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Michael Schumacher showing 'small, encouraging signs'

Story highlights

  • Michael Schumacher showing "small, encouraging signs"
  • Schumacher's family is confident he "will wake up"
  • German is in a medically induced coma after suffering a severe head injury
  • Schumacher manager repeats call for German's family to given privacy

Michael Schumacher might be in a medically induced coma but the Formula One great has shown enough "small, encouraging signs" to give his family confidence that he will "wake up."

The 45-year-old suffered a severe head injury while skiing on December 29 in the French Alps.

"We are and remain confident that Michael will pull through and will wake up," said Michael Schumacher's manager Sabine Kehn in a statement Wednesday.

"There sometimes are small, encouraging signs, but we also know that this is the time to be very patient."

Germany's seven-time world champion was placed into a medically-induced coma to help reduce swelling on the brain after the accident.

Schumacher has had two operations to relieve pressure on his brain and to remove haematomas at Grenoble Hospital, France.

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He retired from F1 in 2012 following a record-breaking 19-year career. He had been skiing off-piste when he fell and hit his head against a rock.

"Michael has suffered severe injuries," added Kehn. "It is very hard to comprehend for all of us that Michael, who had overcome a lot of precarious situations in the past, has been hurt so terribly in such a banal situation.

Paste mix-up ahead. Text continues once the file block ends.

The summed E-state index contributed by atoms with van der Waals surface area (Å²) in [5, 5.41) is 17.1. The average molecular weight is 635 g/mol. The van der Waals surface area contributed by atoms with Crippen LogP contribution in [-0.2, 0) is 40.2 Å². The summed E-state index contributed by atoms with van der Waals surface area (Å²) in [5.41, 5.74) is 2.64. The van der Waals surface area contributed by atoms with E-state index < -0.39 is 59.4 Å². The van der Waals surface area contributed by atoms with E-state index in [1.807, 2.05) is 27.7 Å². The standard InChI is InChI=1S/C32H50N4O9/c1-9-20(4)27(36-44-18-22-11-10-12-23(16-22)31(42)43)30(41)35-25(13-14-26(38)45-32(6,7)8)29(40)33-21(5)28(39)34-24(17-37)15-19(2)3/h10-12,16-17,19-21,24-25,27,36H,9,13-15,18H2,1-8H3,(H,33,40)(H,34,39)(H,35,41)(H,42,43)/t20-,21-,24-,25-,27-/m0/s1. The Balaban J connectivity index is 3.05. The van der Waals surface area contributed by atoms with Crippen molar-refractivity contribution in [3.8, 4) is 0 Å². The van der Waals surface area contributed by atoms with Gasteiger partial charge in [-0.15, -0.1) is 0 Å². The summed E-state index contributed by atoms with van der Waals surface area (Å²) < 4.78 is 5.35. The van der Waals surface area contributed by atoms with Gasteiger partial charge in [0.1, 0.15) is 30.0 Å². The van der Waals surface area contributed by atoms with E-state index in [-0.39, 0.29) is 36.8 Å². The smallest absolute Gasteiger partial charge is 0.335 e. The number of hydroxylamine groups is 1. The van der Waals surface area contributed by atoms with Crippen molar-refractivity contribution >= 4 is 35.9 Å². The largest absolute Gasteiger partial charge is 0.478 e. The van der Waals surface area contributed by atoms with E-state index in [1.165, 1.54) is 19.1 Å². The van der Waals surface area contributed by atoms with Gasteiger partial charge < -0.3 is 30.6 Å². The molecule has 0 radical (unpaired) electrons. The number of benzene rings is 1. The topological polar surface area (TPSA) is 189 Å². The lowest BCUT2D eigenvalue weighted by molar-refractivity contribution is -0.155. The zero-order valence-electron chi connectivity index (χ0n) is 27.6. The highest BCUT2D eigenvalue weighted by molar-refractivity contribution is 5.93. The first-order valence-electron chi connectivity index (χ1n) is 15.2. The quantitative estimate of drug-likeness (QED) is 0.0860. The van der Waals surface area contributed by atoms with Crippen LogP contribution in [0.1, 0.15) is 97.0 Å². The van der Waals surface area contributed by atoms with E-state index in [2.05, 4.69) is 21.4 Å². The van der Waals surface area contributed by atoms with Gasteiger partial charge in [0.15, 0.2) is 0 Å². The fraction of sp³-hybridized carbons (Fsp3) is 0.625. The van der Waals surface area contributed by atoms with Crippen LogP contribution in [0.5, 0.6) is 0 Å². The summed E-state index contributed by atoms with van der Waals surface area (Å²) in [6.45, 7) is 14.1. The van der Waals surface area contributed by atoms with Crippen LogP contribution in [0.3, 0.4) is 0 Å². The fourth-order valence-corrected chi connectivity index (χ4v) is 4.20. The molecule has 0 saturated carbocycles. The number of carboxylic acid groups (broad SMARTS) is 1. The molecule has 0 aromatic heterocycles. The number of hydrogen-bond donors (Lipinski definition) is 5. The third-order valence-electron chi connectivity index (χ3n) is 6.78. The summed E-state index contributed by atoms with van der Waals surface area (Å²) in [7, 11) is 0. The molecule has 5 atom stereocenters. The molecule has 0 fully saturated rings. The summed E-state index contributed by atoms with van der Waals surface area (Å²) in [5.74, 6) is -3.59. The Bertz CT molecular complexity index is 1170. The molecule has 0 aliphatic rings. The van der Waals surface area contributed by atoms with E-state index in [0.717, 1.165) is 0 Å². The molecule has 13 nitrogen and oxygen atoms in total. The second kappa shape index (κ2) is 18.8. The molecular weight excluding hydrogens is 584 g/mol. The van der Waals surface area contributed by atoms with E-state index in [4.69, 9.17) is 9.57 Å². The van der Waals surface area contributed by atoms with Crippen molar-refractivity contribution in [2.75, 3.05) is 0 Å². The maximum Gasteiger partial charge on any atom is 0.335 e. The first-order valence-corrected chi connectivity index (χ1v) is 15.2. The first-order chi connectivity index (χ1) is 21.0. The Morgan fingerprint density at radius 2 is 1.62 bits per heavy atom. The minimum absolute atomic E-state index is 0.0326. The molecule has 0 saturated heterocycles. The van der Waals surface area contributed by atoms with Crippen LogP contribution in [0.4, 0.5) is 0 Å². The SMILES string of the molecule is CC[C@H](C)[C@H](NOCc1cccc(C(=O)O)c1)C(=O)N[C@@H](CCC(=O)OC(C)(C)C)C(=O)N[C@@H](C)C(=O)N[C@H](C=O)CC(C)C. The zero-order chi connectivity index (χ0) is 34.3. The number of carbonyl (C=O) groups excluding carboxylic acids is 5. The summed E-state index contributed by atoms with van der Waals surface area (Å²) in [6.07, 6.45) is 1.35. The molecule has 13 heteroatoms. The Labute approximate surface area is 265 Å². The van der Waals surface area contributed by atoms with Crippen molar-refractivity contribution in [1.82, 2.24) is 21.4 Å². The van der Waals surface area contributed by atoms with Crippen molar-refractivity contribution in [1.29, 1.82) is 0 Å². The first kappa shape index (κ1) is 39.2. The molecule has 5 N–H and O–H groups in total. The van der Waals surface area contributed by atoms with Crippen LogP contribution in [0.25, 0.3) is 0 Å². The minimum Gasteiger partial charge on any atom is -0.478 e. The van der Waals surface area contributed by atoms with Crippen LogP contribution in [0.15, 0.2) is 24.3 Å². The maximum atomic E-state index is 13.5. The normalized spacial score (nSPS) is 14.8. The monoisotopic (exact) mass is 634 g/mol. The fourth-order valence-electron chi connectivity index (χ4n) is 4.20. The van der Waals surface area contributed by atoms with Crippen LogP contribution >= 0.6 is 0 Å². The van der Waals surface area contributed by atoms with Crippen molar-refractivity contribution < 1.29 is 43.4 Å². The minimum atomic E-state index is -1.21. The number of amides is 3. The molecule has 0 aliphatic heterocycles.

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"It was clear from the start that this will be a long and hard fight for Michael. We are taking this fight on together with the team of doctors, whom we fully trust. The length of the process is not the important part for us."

Over the last few months, Kehn has often asked the media to show respect for the privacy of Schumacher's family and she repeated that call in her statement.

"It is heart-warming to see how much sympathy his family is shown and I can say that the family is extremely grateful for it.

"However, it should not be forgotten that Michael's family is dealing with an extremely intimate and fragile situation.

"And I would like to remind all of us that Michael has always actively kept his family out of the public eye and consequently protected their private lives.

"We try to channel all the energies we have toward Michael and we firmly believe that this will help him. And we believe that he will also win this fight."

Schumacher, who won five consecutive titles with Ferrari between 2000-04, also claimed two drivers' championships at Benetton in 1994 and 1995.

The 2014 F1 season starts this weekend in Australia.

Family 'strongly believe' he will recover